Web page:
Dry eye comes in a variety of guises and, once diagnosed, may require various therapeutic options.
Individualized treatment is paramount for Dr. Schechter, director of cornea and external disease, Florida Eye Microsurgical Institute, Boynton Beach, FL.
"Based on the information from the OSDI, I gain an idea of the severity of the dry eye symptoms and can tailor treatment," he explained.
Patients who have mild dry eye usually begin treatment with instillation of preservative-free tears titrating up to three to four times daily. Dr. Schechter asks patients to report their progress and has them schedule their next appointment according to their response and needs.
He primarily relies on two easy-to-administer tests to measure the degree of dry eye. He first stains the ocular surface with lissamine green to determine the level of dry eye pathology. At times, corneal pathology might be minimal with more extensive findings on the conjunctiva, he noted.
The other important parameter to measure is the tear film break-up time (TFBUT) to get a sense of the health of the tear film. Dr. Schechter also asks patients to report the intensity of their dry eye symptoms using a scale of 0 to 4.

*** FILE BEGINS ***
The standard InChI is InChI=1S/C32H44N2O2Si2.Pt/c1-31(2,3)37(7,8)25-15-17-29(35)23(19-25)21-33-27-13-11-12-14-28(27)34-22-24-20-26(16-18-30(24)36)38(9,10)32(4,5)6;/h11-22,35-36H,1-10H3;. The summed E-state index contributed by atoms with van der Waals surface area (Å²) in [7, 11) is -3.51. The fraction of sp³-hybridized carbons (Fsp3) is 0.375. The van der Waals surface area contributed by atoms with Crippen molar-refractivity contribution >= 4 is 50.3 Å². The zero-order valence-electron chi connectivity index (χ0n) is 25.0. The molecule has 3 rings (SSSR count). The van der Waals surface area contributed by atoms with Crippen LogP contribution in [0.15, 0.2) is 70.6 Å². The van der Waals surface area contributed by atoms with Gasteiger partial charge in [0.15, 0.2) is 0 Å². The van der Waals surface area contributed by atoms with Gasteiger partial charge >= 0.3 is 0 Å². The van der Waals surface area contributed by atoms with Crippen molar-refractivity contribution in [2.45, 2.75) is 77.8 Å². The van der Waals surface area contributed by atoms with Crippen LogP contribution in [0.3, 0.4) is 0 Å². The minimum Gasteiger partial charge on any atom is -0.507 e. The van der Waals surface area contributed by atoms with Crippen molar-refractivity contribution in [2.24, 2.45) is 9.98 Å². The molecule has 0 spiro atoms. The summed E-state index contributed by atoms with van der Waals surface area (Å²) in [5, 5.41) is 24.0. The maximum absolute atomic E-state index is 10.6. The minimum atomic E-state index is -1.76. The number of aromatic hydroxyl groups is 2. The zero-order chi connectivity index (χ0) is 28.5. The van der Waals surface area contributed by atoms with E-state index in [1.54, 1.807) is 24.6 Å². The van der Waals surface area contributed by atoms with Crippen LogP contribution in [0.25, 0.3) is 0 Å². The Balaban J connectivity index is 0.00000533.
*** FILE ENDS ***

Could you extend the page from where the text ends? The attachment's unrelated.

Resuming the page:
If artificial tears are insufficient, he considers inserting a collagen intracanalicular punctal plug (UltraPlug Extended Wear Synthetic Absorbable Punctal Plugs, Angiotech) that typically lasts 4 to 6 months. Use of this plug in younger patients with aqueous deficiency increases comfort and often allows the resumption of contact lens use.
"This plug provides the best value for patients if there is minimal ocular surface inflammation with no major associated complications," he said.
He prefers not to use permanent intracanalicular punctal plugs because of the possibility of canaliculitis, which often requires surgical intervention. In addition, semi-permanent soft plugs with "caps" cannot be used in all patients because of the possibility of the cap rubbing against the conjunctival surface based on the anatomy of the eyelid.